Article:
Feds cleared Spanier after information from Freeh
Federal investigators cleared former Penn State President Graham Spanier for secret government work last year after Louis J. Freeh turned over information he said should have disqualified him for the post.
Commenting on Spanier’s involvement with a project for an undisclosed government agency, Freeh expressed surprise in an April 12 e-mail that his national security clearance was renewed.
“Very interesting–we have done our job notifying the Federal prosecutors regarding the latest information,” Freeh wrote to former secretary of education Ron Tomalis, trustee Ken Frazier and Freeh deputy Omar McNeil.
Tomalis and Frazier led the Board of Trustees committee that oversaw Freeh’s investigation.
The federal investigation lasted four months and involved interviewing many of the same people who talked to Freeh’s investigators, Spanier’s attorneys said in a July 2012 statement. They criticized Freeh’s final report for not mentioning that the Federal investigation resulted in Spanier’s clearance being renewed.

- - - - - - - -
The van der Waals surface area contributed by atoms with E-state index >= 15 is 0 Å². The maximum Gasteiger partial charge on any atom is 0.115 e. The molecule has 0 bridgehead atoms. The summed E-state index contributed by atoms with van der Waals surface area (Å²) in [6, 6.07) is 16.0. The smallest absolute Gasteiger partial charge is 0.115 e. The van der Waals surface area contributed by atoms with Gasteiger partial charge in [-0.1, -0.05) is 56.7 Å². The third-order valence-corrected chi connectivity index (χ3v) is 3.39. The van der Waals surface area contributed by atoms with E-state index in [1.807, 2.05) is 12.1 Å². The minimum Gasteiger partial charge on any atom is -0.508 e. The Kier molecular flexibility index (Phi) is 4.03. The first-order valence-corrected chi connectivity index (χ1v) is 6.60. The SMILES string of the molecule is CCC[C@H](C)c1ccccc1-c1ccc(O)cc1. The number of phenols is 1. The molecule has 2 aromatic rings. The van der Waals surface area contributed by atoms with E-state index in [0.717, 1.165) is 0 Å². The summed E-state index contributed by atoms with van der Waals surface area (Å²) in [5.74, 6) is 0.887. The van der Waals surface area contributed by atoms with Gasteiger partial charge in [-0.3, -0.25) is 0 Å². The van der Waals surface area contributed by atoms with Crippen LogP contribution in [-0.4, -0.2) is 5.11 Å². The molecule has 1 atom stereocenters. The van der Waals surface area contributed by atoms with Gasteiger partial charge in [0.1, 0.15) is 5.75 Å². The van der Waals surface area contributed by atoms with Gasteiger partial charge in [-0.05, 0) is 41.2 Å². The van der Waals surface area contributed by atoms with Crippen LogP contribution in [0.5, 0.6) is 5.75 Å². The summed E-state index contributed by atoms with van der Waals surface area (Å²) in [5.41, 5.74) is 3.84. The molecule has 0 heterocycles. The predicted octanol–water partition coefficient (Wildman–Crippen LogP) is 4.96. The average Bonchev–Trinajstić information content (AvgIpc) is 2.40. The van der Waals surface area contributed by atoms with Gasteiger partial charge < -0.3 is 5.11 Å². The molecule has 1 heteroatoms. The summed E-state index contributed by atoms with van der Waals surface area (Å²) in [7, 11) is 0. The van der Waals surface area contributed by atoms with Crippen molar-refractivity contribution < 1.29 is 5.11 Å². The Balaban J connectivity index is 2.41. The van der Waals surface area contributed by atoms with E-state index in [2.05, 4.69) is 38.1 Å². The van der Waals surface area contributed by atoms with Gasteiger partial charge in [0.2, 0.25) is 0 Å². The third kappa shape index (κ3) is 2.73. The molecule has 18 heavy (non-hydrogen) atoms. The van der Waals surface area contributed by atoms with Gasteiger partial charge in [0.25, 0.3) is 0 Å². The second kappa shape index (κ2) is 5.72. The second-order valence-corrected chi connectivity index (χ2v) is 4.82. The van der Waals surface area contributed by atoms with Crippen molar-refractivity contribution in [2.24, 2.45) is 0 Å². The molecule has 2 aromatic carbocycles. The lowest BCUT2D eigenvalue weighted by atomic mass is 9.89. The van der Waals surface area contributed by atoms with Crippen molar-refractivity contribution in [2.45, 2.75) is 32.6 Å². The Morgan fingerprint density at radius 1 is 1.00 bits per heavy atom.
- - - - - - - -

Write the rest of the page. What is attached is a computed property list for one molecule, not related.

It’s unclear what information Freeh turned over to federal prosecutors, or why he thought it should have disqualified Spanier from secret government work. But it doesn’t appear to have been enough to sway the Federal government’s opinion of the ousted university president.
Penn State spokeswoman Lisa Powers didn’t respond to an e-mail seeking information about what was turned over to the feds.
Tomalis concurred with Freeh’s opinion. “Seems someone might not have done their homework,” he told Freeh, Frazier and McNeil.
The limited impact of Freeh’s investigation on the federal government’s opinion of Spanier calls into question his final report, which concluded Spanier and three others intentionally declined to protect children from Jerry Sandusky for 14 years.
Federal prosecutors have been investigating Sandusky since he was arrested in November 2011, but haven’t filed charges against the former coach or anyone else.